Consumer Interest and Policy Implications of Highly Automated Vehicles in the Greater Toronto and Hamilton Area: 2016-2021

Usage and Public Support for Pandemic-Time Street Reallocation Projects in Three Canadian Urban Centres
March 22, 2022

Pictured Above: Busy traffic in Toronto's financial district. Photo by Nicolas Zucco, 2022.

Authors: Andrew Robertson , Dani Kogan , and Matthias Sweet

Report Design by Patrick Yutiga

For almost a decade, automated vehicles have been highlighted as a potentially transformative technology which may revolutionize the transportation industry. Despite significant work in the intervening time, it still remains unclear under what conditions highly automated vehicles will be normalized as part of the broader transportation system.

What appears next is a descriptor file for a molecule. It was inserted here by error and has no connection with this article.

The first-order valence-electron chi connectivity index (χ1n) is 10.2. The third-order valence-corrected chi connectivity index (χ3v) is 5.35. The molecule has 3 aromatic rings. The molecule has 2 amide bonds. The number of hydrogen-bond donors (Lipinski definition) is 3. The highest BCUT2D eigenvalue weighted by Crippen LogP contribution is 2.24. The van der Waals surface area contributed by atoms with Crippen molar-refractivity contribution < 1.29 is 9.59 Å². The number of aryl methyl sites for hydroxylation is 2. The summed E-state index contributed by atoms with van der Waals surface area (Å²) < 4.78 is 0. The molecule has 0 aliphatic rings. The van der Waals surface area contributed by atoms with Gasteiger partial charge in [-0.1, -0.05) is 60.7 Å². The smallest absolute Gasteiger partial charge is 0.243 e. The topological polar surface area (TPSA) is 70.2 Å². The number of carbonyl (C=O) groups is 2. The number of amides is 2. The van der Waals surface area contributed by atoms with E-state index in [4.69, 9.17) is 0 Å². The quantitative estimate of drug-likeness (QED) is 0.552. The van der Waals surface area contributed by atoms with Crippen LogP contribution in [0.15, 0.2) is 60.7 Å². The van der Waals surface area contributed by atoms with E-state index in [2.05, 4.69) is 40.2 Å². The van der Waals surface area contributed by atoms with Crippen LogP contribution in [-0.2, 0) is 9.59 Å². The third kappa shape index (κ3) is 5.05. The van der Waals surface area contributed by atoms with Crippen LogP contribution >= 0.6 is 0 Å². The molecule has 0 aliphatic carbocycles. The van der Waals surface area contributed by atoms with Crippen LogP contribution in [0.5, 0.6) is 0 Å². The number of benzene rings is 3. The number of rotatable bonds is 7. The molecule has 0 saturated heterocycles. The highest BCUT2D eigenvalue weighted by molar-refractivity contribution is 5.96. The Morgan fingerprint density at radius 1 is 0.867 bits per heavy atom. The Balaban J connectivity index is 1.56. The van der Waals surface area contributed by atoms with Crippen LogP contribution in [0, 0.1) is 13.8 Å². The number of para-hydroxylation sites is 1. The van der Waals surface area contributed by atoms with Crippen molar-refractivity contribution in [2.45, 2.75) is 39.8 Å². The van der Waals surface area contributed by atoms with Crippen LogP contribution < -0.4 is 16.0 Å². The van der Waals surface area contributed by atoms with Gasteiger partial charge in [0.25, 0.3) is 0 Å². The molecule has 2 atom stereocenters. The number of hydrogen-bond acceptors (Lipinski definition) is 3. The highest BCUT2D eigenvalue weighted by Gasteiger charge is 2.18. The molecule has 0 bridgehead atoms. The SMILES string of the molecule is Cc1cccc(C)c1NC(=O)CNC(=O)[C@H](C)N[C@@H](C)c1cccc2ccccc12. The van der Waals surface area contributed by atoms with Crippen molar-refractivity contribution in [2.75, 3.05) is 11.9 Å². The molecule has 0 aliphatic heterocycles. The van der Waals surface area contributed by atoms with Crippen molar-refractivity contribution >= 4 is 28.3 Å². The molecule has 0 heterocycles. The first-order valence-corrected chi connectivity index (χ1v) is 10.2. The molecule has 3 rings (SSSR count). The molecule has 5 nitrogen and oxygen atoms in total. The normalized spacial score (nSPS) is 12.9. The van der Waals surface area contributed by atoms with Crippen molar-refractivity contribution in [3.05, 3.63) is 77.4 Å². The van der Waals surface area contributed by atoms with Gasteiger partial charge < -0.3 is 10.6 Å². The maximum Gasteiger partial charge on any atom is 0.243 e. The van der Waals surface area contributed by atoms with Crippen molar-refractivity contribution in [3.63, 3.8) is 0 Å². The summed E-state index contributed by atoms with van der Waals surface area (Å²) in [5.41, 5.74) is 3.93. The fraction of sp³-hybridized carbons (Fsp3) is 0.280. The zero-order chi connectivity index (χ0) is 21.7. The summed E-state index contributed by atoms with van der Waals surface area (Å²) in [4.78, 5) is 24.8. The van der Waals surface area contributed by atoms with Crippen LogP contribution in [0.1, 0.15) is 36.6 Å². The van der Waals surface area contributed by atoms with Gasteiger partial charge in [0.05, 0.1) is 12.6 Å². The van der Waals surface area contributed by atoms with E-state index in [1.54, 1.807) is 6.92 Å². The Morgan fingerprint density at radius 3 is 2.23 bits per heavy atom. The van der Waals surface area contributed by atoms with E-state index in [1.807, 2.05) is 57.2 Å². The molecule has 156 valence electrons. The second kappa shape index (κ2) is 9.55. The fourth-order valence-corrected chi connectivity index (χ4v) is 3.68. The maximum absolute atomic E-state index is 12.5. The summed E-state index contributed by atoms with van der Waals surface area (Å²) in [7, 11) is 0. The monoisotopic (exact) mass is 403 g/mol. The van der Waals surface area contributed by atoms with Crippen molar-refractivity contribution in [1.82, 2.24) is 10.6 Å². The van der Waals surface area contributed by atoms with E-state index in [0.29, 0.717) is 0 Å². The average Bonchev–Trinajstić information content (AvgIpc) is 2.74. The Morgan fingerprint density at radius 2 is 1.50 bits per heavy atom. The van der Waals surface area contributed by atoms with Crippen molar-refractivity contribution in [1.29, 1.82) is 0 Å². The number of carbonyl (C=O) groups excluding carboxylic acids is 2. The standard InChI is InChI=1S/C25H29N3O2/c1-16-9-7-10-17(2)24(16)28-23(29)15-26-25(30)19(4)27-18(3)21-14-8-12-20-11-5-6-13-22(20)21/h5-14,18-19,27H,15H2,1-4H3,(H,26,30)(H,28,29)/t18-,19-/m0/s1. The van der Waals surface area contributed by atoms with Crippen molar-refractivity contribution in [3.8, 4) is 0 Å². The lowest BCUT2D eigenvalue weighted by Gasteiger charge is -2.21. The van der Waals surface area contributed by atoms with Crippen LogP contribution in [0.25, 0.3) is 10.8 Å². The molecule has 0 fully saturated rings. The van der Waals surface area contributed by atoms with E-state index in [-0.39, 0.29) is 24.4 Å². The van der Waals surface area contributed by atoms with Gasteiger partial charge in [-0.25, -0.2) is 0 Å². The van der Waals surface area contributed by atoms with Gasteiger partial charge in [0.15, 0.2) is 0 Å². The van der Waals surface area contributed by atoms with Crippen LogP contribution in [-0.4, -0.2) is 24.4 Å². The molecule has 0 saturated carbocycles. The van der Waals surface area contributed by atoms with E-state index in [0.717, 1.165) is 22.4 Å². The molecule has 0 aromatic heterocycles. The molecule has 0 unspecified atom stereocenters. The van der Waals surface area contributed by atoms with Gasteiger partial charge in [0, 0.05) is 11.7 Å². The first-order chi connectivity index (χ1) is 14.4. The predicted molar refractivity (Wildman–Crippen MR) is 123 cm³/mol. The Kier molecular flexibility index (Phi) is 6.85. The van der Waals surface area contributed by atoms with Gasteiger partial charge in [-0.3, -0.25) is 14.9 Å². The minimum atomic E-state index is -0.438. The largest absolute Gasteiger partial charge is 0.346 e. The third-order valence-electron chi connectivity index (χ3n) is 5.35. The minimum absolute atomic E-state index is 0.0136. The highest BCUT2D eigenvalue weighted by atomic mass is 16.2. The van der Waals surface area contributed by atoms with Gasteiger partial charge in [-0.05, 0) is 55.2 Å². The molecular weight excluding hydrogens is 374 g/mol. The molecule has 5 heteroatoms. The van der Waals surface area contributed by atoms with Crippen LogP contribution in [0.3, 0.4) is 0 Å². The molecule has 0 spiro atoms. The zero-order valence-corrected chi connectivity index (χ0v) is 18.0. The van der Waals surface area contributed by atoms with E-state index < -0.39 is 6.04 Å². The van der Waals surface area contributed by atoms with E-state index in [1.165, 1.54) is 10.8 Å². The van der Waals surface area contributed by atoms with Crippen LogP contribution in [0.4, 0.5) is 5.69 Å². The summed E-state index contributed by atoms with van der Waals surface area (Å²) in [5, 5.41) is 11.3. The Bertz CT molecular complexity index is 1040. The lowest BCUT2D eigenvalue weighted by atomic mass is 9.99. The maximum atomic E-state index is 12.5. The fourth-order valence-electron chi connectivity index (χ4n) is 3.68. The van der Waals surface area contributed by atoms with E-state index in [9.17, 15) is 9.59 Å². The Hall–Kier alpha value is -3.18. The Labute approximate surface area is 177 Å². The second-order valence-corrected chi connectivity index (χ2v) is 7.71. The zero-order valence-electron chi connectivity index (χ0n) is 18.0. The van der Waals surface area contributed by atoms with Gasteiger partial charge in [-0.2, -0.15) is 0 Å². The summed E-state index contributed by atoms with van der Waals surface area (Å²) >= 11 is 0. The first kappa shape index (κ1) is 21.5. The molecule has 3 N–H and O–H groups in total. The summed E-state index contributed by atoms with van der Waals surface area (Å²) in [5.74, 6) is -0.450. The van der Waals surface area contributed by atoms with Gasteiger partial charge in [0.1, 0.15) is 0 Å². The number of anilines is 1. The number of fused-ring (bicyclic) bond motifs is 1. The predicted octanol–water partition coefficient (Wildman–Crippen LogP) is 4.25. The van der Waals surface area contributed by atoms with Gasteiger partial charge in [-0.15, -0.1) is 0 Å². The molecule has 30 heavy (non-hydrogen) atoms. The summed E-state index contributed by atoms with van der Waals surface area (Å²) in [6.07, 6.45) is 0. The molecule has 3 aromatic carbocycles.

This report focuses on consumer attitudes towards automated vehicles (AVs) among residents living in the Greater Toronto and Hamilton Area (GTHA) (including Toronto, Hamilton, Halton, Peel, York, and Durham). For the purposes of this study, the term “automated vehicles” or “AVs” is used to describe SAE Level-5 fully-automated vehicles (in which passengers do not control safety-critical functions) unless otherwise noted. This work uses new survey data collected in fall 2021 (N=2,549) and augments data previously collected in 2016 (N=3,201) and 2018 (N=3,200), providing key descriptive findings with respect to three broad research questions:

  1. What are the public’s expectations with respect to policymakers and planners actions towards highly automated vehicles?
  2. What are the public’s attitudes towards and propensities to use highly automated vehicles?
  3. Each of these first two questions are further explored with respect to: how have the public’s attitudes towards highly automated vehicles changed between 2016 and 2021.